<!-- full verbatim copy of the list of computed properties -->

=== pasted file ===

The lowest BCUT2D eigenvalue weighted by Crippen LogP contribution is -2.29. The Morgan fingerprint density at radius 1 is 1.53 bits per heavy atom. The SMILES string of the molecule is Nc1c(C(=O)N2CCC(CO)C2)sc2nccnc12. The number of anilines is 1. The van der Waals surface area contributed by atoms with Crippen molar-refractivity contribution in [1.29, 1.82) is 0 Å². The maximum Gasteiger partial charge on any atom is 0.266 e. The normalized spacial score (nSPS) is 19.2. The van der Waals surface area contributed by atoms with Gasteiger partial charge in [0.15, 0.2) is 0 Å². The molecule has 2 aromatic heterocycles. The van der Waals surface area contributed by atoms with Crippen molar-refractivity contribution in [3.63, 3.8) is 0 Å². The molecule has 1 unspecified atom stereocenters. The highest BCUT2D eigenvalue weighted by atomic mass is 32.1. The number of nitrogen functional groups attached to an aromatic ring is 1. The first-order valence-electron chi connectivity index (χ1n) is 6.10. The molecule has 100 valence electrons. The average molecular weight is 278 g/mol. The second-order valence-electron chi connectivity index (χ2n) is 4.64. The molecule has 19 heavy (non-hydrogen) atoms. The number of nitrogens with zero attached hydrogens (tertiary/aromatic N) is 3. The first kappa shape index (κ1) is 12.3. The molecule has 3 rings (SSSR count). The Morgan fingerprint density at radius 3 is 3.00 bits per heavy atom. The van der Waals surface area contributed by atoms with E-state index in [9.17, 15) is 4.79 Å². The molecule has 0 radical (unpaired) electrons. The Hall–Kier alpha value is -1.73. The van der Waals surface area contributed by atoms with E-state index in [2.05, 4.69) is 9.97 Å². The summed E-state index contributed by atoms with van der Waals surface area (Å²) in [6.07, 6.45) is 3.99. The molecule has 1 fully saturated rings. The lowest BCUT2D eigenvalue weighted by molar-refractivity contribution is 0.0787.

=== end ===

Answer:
The lowest BCUT2D eigenvalue weighted by Crippen LogP contribution is -2.29. The Morgan fingerprint density at radius 1 is 1.53 bits per heavy atom. The SMILES string of the molecule is Nc1c(C(=O)N2CCC(CO)C2)sc2nccnc12. The number of anilines is 1. The van der Waals surface area contributed by atoms with Crippen molar-refractivity contribution in [1.29, 1.82) is 0 Å². The maximum Gasteiger partial charge on any atom is 0.266 e. The normalized spacial score (nSPS) is 19.2. The van der Waals surface area contributed by atoms with Gasteiger partial charge in [0.15, 0.2) is 0 Å². The molecule has 2 aromatic heterocycles. The van der Waals surface area contributed by atoms with Crippen molar-refractivity contribution in [3.63, 3.8) is 0 Å². The molecule has 1 unspecified atom stereocenters. The highest BCUT2D eigenvalue weighted by atomic mass is 32.1. The number of nitrogen functional groups attached to an aromatic ring is 1. The first-order valence-electron chi connectivity index (χ1n) is 6.10. The molecule has 100 valence electrons. The average molecular weight is 278 g/mol. The second-order valence-electron chi connectivity index (χ2n) is 4.64. The molecule has 19 heavy (non-hydrogen) atoms. The number of nitrogens with zero attached hydrogens (tertiary/aromatic N) is 3. The first kappa shape index (κ1) is 12.3. The molecule has 3 rings (SSSR count). The Morgan fingerprint density at radius 3 is 3.00 bits per heavy atom. The van der Waals surface area contributed by atoms with E-state index in [9.17, 15) is 4.79 Å². The molecule has 0 radical (unpaired) electrons. The Hall–Kier alpha value is -1.73. The van der Waals surface area contributed by atoms with E-state index in [2.05, 4.69) is 9.97 Å². The summed E-state index contributed by atoms with van der Waals surface area (Å²) in [6.07, 6.45) is 3.99. The molecule has 1 fully saturated rings. The lowest BCUT2D eigenvalue weighted by molar-refractivity contribution is 0.0787.